I have been so very grateful to the Lord for three big breakthroughs we received this past year — all of which had been bathed in a lot of prayer for several years before that. Two were healing of relationships, while the third involved placing my dear 89-year-old mom in a nursing home, where she is now safe and happy.

The mom breakthrough was actually a series of little miracles falling into place very quickly. All my cares about various obstacles and what-ifs fell, one by one, to the wayside. We watched as the Lord met every need at exactly the right moment and in the best way possible. It’s a long story, but suffice it to say that things turned out TONS better than I ever could have imagined.

I want to encourage you, if you need a breakthrough (or multiple breakthroughs), keep taking it to the Lord. Don’t give up, even if it’s been a long, hard road. He’s mindful of your every concern, and He is working it out behind the scenes for you, even though you can’t see it yet and you’ve been waiting a long time already. At the right moment, your answers will appear — better than what you prayed for. Express your cares to Him, and pray into every detail on your mind, because none of them are too small to catch His notice.

“Ask, and it shall be given to you … for everyone who asks receives” (Matthew 7:7, 8) is real. But sometimes we also have to follow through on, “Men ought always to pray, and not to faint” (Luke 18:1).

Oh, My Goodness!

“My Goodness” is one of God’s names (Psalm 144:2). It reveals His very nature. Lately, I’ve been focusing on Bible verses which talk about God’s goodness and His deep desire to bless us, because I want to get these concepts firmly rooted in my heart.

names of God, KJVWhile we would all theologically agree that God is good and that He wants to do good things for us, I suspect that most of us still struggle with being completely confident that He really will be good to us personally! The enemy loves to plant doubts in our minds about God’s excellent nature and His loving intent toward us. That deception has been going on since the Garden of Eden.

But the more we come to truly understand God’s nature — especially His goodness, mercy, and tender kindness toward us — the easier it becomes to trust Him through all things.

Here are the latest couple of verses I have been thinking on (but there are so many more to choose from):

Psalm 2:12“… Blessed are all those who put their trust in Him.”

Psalm 3:7“… Your blessing is upon your people.”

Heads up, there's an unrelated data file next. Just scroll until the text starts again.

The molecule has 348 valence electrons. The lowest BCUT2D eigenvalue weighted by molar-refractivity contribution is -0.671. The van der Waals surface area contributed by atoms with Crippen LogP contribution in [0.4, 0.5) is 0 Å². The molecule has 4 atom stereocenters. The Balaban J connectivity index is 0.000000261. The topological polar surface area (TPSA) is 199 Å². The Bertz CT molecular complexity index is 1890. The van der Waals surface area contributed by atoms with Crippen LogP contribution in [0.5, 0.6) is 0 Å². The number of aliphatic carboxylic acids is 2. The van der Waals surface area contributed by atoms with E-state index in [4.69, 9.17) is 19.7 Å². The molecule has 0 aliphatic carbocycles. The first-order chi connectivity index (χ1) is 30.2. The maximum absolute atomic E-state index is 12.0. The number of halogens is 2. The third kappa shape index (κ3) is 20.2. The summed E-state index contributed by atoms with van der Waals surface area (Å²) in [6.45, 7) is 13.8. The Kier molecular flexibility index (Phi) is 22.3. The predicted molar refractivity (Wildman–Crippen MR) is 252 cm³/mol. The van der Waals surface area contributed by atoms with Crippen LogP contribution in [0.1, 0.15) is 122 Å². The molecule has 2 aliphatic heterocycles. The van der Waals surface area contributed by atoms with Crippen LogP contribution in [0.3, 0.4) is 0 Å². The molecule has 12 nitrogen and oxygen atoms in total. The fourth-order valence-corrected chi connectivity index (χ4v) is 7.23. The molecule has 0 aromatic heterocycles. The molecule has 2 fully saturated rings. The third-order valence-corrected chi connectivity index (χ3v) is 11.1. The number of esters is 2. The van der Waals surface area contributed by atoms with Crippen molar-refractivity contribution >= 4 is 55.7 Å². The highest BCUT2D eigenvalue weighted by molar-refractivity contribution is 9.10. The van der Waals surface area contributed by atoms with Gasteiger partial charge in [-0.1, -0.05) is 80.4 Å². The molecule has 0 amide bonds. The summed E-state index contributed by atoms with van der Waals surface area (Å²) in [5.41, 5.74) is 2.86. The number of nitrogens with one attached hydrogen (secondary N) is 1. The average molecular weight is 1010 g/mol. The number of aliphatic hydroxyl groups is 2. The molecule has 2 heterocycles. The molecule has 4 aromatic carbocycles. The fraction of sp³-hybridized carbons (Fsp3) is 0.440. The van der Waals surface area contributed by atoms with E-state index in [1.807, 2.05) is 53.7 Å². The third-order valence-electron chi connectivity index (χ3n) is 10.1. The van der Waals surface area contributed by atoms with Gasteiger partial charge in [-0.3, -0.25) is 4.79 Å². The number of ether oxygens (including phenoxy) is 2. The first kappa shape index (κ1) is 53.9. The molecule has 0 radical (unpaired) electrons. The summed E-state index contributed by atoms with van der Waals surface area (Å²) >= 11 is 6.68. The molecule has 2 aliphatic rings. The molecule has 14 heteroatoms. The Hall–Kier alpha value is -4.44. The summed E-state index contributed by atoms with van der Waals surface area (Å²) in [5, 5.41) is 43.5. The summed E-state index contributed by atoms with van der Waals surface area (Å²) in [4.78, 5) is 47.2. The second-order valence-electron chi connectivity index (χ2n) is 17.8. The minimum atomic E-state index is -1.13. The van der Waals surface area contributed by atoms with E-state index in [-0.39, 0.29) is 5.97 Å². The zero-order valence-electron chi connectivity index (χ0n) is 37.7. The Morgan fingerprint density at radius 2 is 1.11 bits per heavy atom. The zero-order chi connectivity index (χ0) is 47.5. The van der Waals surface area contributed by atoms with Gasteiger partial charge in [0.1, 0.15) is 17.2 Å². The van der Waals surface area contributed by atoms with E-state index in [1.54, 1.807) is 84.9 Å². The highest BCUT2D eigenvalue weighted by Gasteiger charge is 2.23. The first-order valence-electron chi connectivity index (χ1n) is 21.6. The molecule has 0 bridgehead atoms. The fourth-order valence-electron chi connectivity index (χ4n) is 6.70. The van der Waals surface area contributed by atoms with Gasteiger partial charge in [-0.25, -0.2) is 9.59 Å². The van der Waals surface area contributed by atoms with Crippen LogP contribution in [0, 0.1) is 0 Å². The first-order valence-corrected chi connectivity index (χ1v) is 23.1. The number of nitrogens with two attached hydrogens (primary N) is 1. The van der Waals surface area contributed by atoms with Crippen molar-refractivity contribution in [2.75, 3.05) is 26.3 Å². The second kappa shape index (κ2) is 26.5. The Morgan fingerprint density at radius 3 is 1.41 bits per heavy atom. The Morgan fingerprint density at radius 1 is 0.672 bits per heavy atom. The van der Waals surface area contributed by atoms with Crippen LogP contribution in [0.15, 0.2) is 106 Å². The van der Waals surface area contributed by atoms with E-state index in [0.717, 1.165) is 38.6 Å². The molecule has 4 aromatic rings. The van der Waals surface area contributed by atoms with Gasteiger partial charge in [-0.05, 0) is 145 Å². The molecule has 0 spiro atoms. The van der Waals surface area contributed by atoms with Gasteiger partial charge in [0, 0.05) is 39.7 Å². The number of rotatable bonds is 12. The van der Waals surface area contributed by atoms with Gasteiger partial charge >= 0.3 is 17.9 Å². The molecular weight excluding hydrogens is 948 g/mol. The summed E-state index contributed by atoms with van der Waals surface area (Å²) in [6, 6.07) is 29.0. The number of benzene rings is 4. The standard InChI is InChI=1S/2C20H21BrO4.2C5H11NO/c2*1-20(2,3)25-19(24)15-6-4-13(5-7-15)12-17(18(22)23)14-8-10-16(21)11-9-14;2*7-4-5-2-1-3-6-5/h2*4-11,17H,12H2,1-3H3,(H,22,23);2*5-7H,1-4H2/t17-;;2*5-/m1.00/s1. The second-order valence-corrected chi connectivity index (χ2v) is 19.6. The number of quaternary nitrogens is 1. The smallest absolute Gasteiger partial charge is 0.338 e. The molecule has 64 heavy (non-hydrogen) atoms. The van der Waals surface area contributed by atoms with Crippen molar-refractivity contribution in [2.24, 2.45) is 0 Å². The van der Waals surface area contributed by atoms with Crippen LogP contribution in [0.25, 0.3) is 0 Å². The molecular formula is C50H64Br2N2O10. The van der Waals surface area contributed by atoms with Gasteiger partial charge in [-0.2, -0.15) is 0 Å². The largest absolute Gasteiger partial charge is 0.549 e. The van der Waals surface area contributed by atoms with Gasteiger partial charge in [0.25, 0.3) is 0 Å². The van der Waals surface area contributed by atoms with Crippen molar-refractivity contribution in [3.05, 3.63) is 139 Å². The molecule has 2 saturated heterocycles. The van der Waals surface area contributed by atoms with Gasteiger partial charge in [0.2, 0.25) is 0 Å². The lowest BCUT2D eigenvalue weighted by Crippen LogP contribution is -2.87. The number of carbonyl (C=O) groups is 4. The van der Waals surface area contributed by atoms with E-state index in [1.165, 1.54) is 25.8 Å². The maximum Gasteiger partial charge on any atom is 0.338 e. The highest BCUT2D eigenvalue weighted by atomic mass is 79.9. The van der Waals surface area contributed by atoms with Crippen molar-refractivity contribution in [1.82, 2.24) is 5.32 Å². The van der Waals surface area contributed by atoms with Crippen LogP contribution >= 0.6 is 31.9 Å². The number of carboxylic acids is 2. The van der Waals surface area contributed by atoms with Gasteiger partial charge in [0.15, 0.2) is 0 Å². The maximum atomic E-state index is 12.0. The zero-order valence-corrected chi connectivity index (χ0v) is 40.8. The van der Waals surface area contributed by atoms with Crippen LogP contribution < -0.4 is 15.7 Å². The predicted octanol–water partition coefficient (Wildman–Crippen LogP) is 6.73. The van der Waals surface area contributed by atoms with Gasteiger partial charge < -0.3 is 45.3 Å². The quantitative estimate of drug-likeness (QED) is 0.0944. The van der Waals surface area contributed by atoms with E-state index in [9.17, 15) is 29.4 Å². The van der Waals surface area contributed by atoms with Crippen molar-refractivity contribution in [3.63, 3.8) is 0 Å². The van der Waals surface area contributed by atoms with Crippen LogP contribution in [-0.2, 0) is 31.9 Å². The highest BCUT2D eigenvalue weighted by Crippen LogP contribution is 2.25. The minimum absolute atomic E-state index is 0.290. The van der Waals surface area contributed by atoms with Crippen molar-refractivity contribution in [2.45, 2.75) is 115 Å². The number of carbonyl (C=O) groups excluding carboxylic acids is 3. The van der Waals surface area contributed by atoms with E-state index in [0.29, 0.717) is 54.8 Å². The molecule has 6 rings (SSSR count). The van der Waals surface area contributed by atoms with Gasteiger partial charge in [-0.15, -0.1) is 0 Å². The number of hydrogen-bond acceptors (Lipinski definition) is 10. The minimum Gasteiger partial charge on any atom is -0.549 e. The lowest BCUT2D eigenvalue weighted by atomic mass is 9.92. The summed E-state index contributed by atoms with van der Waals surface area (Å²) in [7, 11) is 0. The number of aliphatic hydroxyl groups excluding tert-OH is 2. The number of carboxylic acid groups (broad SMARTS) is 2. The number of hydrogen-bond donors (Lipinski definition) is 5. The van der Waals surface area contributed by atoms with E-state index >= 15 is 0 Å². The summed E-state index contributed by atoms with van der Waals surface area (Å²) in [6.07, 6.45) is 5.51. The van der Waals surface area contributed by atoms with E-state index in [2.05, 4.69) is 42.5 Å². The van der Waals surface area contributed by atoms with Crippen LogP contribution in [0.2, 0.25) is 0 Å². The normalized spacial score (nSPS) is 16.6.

Pursue knowing Him above all else:

Intercessory prayer is indeed important. Amazingly, God has invited us to partner with Him in bringing His purposes into the earth through intercession. We should take this commission seriously. But as urgent as this is, pursuing Him with the express goal of knowing Him intimately is even more important to Him.

We must never become “Marthas” more than “Marys” — even when it comes to prayer. It’s easy to get caught up in focusing only on interceding when we see the desperate needs all around us. But Mary found the “one thing needful,” and Jesus said it was not to be taken away from her (Luke 10:38-42). So, don’t let either the internal pressure you feel to intercede, or pressure coming from other prayer warriors, keep you from devoting time simply to the Lord’s Presence.

Pursuing Jesus together with you in this new year,
~ Lee Ann

intercessor handbook

 

The Intercessor Manual,
by Lee Ann Rubsam

 

pray the Bible

 

The Intercessor’s Companion,
by Lee Ann Rubsam

 

Prophetic Intercession — Releasing Your Revelation

Hearing God speakIn our last post, we saw that God desires to share with us things yet to come. If you are an intercessor, the amount of time you spend with the Lord will most likely cause you to hear more about the future than believers who are not investing as much time in prayer. You are also more likely to hear about events which go beyond your personal life.

It has been said that, on average, intercessors hear two to three years ahead of schedule. Our advance notice can cause problems for us in the local church if we are not aware of this. Today, I’d like to help minimize those problems.

When we hear something from the Lord or experience a vision, it often feels like a “now” revelation because of its vivid intensity. The truth is, though, often it is not for the present. It is speaking of the future.